Funding for this analysis was provided by Ontario’s Trillium Gift of Life Network. Canadians Seeking Solutions and Innovations to Overcome Chronic Kidney Disease (CAN-SOLVE CKD) is a patient-orientated research network to transform the care of people affected by kidney disease. It is led by Drs. Adeera Levin and Braden Manns. Patient partnerships in this project were supported by CAN-SOLVE. S.H. is supported by the Canadian Institutes of Health Research Frederick Banting and Charles Best Canada Doctoral Scholarship (reference number: GSD 140313). Dr. Ngan N. Lam was supported by a Kidney Research Scientist Core Education and National Training Program (KRESCENT) New Investigator Award. A.G. is supported by the Dr. Adam Linton Chair in Kidney Health Analytics, and a Canadian Institutes of Health Research Clinician Investigator Award.
A.G. received partnership funding from Astellas for a research grant funded by the Canadian Institutes of Health Research. The other authors declare no conflicts of interest.
The Institute for Clinical Evaluative Sciences (ICES) is a nonprofit research corporation funded by an annual grant from the Ontario Ministry of Health and Long-Term Care (MOHLTC). The MOHLTC provided large administrative data sets to which the Trillium Gift of Life Network data were linked. Parts of this material are based on data and information compiled and provided by CIHI. The study was conducted at the ICES Western facility, which receives financial support from the Academic Medical Organization of Southwestern Ontario, the Schulich School of Medicine and Dentistry at Western University, the Lawson Health Research Institute and multiple clinical Departments. The study was conducted through the ICES Kidney, Dialysis and Transplantation (KDT) Research Program, which receives programmatic support from the Canadian Institutes of Health Research.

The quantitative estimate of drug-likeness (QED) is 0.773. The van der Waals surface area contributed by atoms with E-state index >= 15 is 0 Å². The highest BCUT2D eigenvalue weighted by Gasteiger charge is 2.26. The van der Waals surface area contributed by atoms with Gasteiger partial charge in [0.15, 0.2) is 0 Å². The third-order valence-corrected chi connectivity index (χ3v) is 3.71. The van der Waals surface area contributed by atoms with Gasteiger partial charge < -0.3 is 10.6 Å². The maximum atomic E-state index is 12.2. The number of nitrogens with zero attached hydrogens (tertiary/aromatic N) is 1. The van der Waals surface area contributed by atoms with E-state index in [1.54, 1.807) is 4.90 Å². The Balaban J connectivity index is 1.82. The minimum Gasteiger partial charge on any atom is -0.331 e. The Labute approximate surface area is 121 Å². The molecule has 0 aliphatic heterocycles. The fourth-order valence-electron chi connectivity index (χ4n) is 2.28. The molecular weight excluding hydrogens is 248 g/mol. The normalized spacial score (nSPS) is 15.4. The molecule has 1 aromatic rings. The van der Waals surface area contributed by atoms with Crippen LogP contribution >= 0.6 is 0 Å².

The study design and conduct, opinions, results and conclusions reported in this paper are those of the authors and are independent of the funding sources. No endorsement by ICES, CIHI, or the MOHLTC is intended or should be inferred. Amit Garg was supported by the Dr. Adam Linton Chair in Kidney Health Analytics and a Canadian Institutes of Health Research Clinician Investigator Salary Award. Graduate students who worked on this project were provided space in the Lilibeth Caberto Kidney Clinical Research Unit.
S.H., E.M., S.N.D., S.M., C.G.-O., N.N.L., K.L.L., C.D., K.L., M.A.B., S.S., A.X.G. participated in research design. S.H., E.M., S.N.D., S.M., C.G.-O., N.N.L., K.L.L., C.D., K.L., M.A.B., S.S., A.X.G. participated in the writing of the article. S.H., E.M., S.N.D., S.M., C.G.-O., S.S., A.X.G. participated in the performance of the research. S.H., E.M., S.N.D., C.G.-O., S.S., A.X.G. participated in data analysis.
Correspondence: Amit X. Garg, MD, PhD, Institute for Clinical Evaluative Sciences Western facility (ICES Western) Victoria Hospital, Room ELL-215, 800 Commissioners Rd, Victoria Hospital, London, Ontario, Canada N6A 5W9. (firstname.lastname@example.org).